Key Current Policy
Recent policy and reviews
‘Unlocking Potential: a review of education in prison’, the much anticipated report by Dame Sally Coates, was published on Wednesday 18th May 2016 as a prelude to the Queen’s speech. The report announced new freedoms for prison governors to reform prisons in England. A central tenet of the report is recognition of the role arts can play in prison education and specifically; the power art has to engage new learners and transform lives. Championing the arts, Dame Sally Coates’ review states “Prison education should include greater provision of high quality arts provisions.”
- Read Unlocking potential: a review of education in prison
- Read Alliance Chair Alison Frater and Alliance Manager Jessica Plant’s blog on Coates’ review
- Read Clinks’ briefing on the Coates review
Culture White Paper
The Culture White Paper sets out the government’s vision, strategy and proposals for the cultural sectors – the arts, museums and galleries, libraries, archives and heritage.
- the key issues facing the culture sectors today
- the role we want culture to play in our society
- what the government and our public bodies will do to address those issues
- how we will ensure that everyone can enjoy and benefit from culture.
The former Minister for Culture, Ed Vaizey, expressed recognition of the dynamic and necessary role arts and culture can play in transforming individual lives and communities.
The White Paper states
There are also many good examples of how cultural interventions can benefit prisoners, ex-offenders and people at risk of becoming involved in crime. Culture can help to improve self-esteem, social skills and wellbeing: all of which helps to reduce the risk of offending and re-offending and make our communities safer.”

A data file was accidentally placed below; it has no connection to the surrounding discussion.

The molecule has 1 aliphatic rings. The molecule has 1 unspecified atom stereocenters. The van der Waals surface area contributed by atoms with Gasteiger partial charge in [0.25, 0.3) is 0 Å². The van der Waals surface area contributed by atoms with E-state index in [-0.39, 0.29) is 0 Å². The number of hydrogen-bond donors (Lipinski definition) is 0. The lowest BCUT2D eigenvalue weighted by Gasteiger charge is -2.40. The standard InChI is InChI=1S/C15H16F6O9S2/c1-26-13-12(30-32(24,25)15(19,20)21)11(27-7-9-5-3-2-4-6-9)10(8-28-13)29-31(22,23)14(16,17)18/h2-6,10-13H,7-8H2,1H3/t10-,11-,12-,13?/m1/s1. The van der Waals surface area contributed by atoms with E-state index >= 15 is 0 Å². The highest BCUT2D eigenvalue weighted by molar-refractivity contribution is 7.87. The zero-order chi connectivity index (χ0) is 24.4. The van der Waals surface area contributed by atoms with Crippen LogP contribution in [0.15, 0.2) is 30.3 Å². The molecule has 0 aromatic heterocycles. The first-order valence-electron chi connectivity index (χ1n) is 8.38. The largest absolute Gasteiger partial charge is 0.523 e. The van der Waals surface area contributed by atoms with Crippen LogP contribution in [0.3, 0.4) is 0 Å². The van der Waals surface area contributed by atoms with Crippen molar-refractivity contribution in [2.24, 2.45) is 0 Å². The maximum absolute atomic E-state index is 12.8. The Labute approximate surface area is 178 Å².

On 18th May 2016, during her speech at the State Opening of Parliament, the Queen announced that more than 5,000 offenders would be housed in new reform prisons by the end of the year as part of the largest reform programme since Victorian times. The country’s first autonomous reform prisons were named as
- HMP Wandsworth
- HMP Holme House
- HMP Kirklevington Grange
- HMP Coldingley
- HMP High Down
- HMP Ranby
These prisons will give unprecedented freedoms to prison governors, including financial and legal freedoms. Governors will influence how the prison budget is spent and whether to opt-out of national contracts, as well as operational freedoms over education, the prison regime, family visits, and partnerships with work and rehabilitation services.
Transforming Rehabilitation is the name of the Government’s programme for how offenders are managed in England and Wales as of February 2015. The programme has involved outsourcing of a large portion of the probation service in England and Wales. The reforms have placed 35 individual Probation Trusts with a single National Probation Service, responsible for the management of high-risk offenders and 21 Community Rehabilitation Companies (CRCs) responsible for the management of low to medium risk offenders in 21 areas across England and Wales – these are referred to as Contract Package Areas (CPAs). The CRCs also have a new responsibility for supervising short-sentence prisoners (those sentenced to less than 12 months in prison) after release.
In September 2015, Charlie Taylor was asked to lead a departmental review of the youth justice system for the Ministry of Justice. The review is examining evidence on
- what works to prevent youth crime and rehabilitate young offenders
- how this is applied in practice
- how the youth justice system can most effectively interact with wider services for children and young people
- whether the current delivery models and governance arrangements remain fit for purpose and achieve value for money.
David Lammy MP will lead a review of the Criminal Justice System in England and Wales to investigate evidence of possible bias against black defendants and other ethnic minorities. With significant overrepresentation of Black, Asian and minority ethnic (BAME) individuals in the Criminal Justice System, the review will consider their treatment and outcomes to identify and help tackle potential bias or prejudice.
A review into the care and management of transgender offenders will consider what improvements can be made across prisons and probation services and across youth justice services. The review will develop recommendations for revised guidelines which will cover the future shape of prison and probation services for transgender prisoners and offenders in the community.
Image courtesy of TiPP (c) Paul Gent